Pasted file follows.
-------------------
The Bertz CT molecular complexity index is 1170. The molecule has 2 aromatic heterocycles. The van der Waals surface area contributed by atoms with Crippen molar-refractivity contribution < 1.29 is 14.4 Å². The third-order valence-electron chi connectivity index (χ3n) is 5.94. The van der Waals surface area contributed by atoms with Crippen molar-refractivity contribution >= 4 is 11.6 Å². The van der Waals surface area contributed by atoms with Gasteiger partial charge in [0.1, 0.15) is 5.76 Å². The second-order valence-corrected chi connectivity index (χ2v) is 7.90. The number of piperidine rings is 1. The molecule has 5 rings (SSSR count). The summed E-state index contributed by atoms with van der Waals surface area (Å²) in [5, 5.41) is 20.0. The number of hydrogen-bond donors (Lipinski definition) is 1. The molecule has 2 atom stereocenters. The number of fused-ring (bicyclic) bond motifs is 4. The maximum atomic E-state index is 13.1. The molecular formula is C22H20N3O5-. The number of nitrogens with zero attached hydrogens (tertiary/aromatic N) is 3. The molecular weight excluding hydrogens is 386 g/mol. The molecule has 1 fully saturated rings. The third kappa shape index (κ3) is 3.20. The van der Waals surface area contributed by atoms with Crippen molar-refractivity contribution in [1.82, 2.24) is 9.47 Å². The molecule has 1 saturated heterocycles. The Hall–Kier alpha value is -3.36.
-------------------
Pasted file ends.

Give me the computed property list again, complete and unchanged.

The Bertz CT molecular complexity index is 1170. The molecule has 2 aromatic heterocycles. The van der Waals surface area contributed by atoms with Crippen molar-refractivity contribution < 1.29 is 14.4 Å². The third-order valence-electron chi connectivity index (χ3n) is 5.94. The van der Waals surface area contributed by atoms with Crippen molar-refractivity contribution >= 4 is 11.6 Å². The van der Waals surface area contributed by atoms with Gasteiger partial charge in [0.1, 0.15) is 5.76 Å². The second-order valence-corrected chi connectivity index (χ2v) is 7.90. The number of piperidine rings is 1. The molecule has 5 rings (SSSR count). The summed E-state index contributed by atoms with van der Waals surface area (Å²) in [5, 5.41) is 20.0. The number of hydrogen-bond donors (Lipinski definition) is 1. The molecule has 2 atom stereocenters. The number of fused-ring (bicyclic) bond motifs is 4. The maximum atomic E-state index is 13.1. The molecular formula is C22H20N3O5-. The number of nitrogens with zero attached hydrogens (tertiary/aromatic N) is 3. The molecular weight excluding hydrogens is 386 g/mol. The molecule has 1 fully saturated rings. The third kappa shape index (κ3) is 3.20. The van der Waals surface area contributed by atoms with Crippen molar-refractivity contribution in [1.82, 2.24) is 9.47 Å². The molecule has 1 saturated heterocycles. The Hall–Kier alpha value is -3.36.